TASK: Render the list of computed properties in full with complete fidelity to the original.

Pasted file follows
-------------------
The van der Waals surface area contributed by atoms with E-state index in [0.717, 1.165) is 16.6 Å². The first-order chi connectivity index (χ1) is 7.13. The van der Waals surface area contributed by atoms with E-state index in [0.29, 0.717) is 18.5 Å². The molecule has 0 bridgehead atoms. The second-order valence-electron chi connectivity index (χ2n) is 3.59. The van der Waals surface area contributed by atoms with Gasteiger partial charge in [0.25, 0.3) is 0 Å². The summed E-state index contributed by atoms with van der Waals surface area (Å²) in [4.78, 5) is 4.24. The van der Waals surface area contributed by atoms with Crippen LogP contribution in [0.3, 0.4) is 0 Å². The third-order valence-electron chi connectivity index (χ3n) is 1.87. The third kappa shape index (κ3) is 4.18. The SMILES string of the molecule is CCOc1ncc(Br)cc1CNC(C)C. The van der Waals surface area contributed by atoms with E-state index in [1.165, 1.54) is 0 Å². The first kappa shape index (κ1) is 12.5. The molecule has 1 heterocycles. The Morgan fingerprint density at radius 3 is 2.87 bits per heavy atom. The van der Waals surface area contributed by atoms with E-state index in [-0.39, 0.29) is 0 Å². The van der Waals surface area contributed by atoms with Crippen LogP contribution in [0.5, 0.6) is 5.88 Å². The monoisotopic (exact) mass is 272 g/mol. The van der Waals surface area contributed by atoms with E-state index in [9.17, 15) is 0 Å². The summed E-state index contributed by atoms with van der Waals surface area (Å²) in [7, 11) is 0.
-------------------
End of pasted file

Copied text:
The van der Waals surface area contributed by atoms with E-state index in [0.717, 1.165) is 16.6 Å². The first-order chi connectivity index (χ1) is 7.13. The van der Waals surface area contributed by atoms with E-state index in [0.29, 0.717) is 18.5 Å². The molecule has 0 bridgehead atoms. The second-order valence-electron chi connectivity index (χ2n) is 3.59. The van der Waals surface area contributed by atoms with Gasteiger partial charge in [0.25, 0.3) is 0 Å². The summed E-state index contributed by atoms with van der Waals surface area (Å²) in [4.78, 5) is 4.24. The van der Waals surface area contributed by atoms with Crippen LogP contribution in [0.3, 0.4) is 0 Å². The third-order valence-electron chi connectivity index (χ3n) is 1.87. The third kappa shape index (κ3) is 4.18. The SMILES string of the molecule is CCOc1ncc(Br)cc1CNC(C)C. The van der Waals surface area contributed by atoms with E-state index in [1.165, 1.54) is 0 Å². The first kappa shape index (κ1) is 12.5. The molecule has 1 heterocycles. The Morgan fingerprint density at radius 3 is 2.87 bits per heavy atom. The van der Waals surface area contributed by atoms with E-state index in [-0.39, 0.29) is 0 Å². The van der Waals surface area contributed by atoms with Crippen LogP contribution in [0.5, 0.6) is 5.88 Å². The monoisotopic (exact) mass is 272 g/mol. The van der Waals surface area contributed by atoms with E-state index in [9.17, 15) is 0 Å². The summed E-state index contributed by atoms with van der Waals surface area (Å²) in [7, 11) is 0.